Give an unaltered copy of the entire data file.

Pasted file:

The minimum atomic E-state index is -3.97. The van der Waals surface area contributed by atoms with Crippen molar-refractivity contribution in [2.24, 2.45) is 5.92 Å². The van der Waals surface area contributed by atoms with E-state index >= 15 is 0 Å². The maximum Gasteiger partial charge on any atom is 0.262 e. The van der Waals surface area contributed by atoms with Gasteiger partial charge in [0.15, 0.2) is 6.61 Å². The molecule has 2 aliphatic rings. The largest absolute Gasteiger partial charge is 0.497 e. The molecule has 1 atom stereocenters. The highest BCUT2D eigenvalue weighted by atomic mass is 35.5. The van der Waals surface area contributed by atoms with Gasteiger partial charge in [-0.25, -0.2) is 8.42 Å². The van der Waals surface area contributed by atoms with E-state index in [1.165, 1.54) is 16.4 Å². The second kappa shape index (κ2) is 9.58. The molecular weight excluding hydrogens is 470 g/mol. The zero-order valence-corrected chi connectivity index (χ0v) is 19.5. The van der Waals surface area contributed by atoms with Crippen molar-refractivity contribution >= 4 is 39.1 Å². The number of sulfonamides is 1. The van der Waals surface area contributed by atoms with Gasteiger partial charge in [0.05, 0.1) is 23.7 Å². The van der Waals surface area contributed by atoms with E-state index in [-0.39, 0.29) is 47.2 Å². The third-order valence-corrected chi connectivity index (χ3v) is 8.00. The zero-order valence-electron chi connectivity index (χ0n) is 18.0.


The minimum atomic E-state index is -3.97. The van der Waals surface area contributed by atoms with Crippen molar-refractivity contribution in [2.24, 2.45) is 5.92 Å². The van der Waals surface area contributed by atoms with E-state index >= 15 is 0 Å². The maximum Gasteiger partial charge on any atom is 0.262 e. The van der Waals surface area contributed by atoms with Gasteiger partial charge in [0.15, 0.2) is 6.61 Å². The molecule has 2 aliphatic rings. The largest absolute Gasteiger partial charge is 0.497 e. The molecule has 1 atom stereocenters. The highest BCUT2D eigenvalue weighted by atomic mass is 35.5. The van der Waals surface area contributed by atoms with Gasteiger partial charge in [-0.25, -0.2) is 8.42 Å². The van der Waals surface area contributed by atoms with E-state index in [1.165, 1.54) is 16.4 Å². The second kappa shape index (κ2) is 9.58. The molecular weight excluding hydrogens is 470 g/mol. The zero-order valence-corrected chi connectivity index (χ0v) is 19.5. The van der Waals surface area contributed by atoms with Crippen molar-refractivity contribution >= 4 is 39.1 Å². The number of sulfonamides is 1. The van der Waals surface area contributed by atoms with Gasteiger partial charge in [0.05, 0.1) is 23.7 Å². The van der Waals surface area contributed by atoms with E-state index in [-0.39, 0.29) is 47.2 Å². The third-order valence-corrected chi connectivity index (χ3v) is 8.00. The zero-order valence-electron chi connectivity index (χ0n) is 18.0.